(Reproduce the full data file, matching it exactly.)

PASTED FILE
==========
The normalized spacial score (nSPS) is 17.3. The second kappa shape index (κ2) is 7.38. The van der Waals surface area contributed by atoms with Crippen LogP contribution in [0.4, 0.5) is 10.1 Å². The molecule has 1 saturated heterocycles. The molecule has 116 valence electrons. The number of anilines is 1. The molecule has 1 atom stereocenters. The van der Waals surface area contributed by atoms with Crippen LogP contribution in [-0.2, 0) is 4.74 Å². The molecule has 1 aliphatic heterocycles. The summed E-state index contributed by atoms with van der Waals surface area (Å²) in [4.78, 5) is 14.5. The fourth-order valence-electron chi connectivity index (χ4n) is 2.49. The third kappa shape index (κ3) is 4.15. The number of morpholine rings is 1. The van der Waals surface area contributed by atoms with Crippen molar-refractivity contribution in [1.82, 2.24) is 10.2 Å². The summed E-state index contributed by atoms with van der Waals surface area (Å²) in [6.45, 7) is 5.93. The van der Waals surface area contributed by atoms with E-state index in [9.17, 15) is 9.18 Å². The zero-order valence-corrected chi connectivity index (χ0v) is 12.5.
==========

The normalized spacial score (nSPS) is 17.3. The second kappa shape index (κ2) is 7.38. The van der Waals surface area contributed by atoms with Crippen LogP contribution in [0.4, 0.5) is 10.1 Å². The molecule has 1 saturated heterocycles. The molecule has 116 valence electrons. The number of anilines is 1. The molecule has 1 atom stereocenters. The van der Waals surface area contributed by atoms with Crippen LogP contribution in [-0.2, 0) is 4.74 Å². The molecule has 1 aliphatic heterocycles. The summed E-state index contributed by atoms with van der Waals surface area (Å²) in [4.78, 5) is 14.5. The fourth-order valence-electron chi connectivity index (χ4n) is 2.49. The third kappa shape index (κ3) is 4.15. The number of morpholine rings is 1. The van der Waals surface area contributed by atoms with Crippen molar-refractivity contribution in [1.82, 2.24) is 10.2 Å². The summed E-state index contributed by atoms with van der Waals surface area (Å²) in [6.45, 7) is 5.93. The van der Waals surface area contributed by atoms with E-state index in [9.17, 15) is 9.18 Å². The zero-order valence-corrected chi connectivity index (χ0v) is 12.5.